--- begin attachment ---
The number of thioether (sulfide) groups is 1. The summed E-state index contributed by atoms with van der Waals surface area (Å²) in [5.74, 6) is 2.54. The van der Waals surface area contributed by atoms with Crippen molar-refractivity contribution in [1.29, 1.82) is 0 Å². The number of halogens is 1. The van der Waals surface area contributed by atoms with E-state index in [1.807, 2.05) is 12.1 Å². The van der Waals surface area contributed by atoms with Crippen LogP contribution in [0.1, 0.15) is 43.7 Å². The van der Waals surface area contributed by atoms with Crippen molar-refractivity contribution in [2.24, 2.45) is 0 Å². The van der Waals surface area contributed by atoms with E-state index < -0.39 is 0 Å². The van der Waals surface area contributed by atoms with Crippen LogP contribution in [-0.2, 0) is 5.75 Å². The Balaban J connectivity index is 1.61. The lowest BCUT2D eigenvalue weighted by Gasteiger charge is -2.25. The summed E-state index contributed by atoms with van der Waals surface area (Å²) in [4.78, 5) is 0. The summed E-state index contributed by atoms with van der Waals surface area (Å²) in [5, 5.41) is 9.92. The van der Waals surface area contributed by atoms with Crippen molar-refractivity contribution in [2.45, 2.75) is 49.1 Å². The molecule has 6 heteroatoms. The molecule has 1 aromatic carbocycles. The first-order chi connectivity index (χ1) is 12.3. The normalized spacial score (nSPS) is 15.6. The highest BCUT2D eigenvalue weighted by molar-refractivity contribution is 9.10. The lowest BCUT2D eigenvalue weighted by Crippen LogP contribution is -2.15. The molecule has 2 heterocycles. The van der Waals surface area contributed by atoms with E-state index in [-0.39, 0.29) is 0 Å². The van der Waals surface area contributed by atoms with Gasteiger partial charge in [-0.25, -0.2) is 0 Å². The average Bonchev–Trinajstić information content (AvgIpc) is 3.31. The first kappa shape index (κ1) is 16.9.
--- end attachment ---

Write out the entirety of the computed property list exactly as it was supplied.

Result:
The number of thioether (sulfide) groups is 1. The summed E-state index contributed by atoms with van der Waals surface area (Å²) in [5.74, 6) is 2.54. The van der Waals surface area contributed by atoms with Crippen molar-refractivity contribution in [1.29, 1.82) is 0 Å². The number of halogens is 1. The van der Waals surface area contributed by atoms with E-state index in [1.807, 2.05) is 12.1 Å². The van der Waals surface area contributed by atoms with Crippen LogP contribution in [0.1, 0.15) is 43.7 Å². The van der Waals surface area contributed by atoms with Crippen molar-refractivity contribution in [2.24, 2.45) is 0 Å². The van der Waals surface area contributed by atoms with E-state index < -0.39 is 0 Å². The van der Waals surface area contributed by atoms with Crippen LogP contribution in [-0.2, 0) is 5.75 Å². The Balaban J connectivity index is 1.61. The lowest BCUT2D eigenvalue weighted by Gasteiger charge is -2.25. The summed E-state index contributed by atoms with van der Waals surface area (Å²) in [4.78, 5) is 0. The summed E-state index contributed by atoms with van der Waals surface area (Å²) in [5, 5.41) is 9.92. The van der Waals surface area contributed by atoms with Crippen molar-refractivity contribution in [2.45, 2.75) is 49.1 Å². The molecule has 6 heteroatoms. The molecule has 1 aromatic carbocycles. The first-order chi connectivity index (χ1) is 12.3. The normalized spacial score (nSPS) is 15.6. The highest BCUT2D eigenvalue weighted by molar-refractivity contribution is 9.10. The lowest BCUT2D eigenvalue weighted by Crippen LogP contribution is -2.15. The molecule has 2 heterocycles. The van der Waals surface area contributed by atoms with E-state index in [-0.39, 0.29) is 0 Å². The van der Waals surface area contributed by atoms with Gasteiger partial charge in [-0.25, -0.2) is 0 Å². The average Bonchev–Trinajstić information content (AvgIpc) is 3.31. The first kappa shape index (κ1) is 16.9.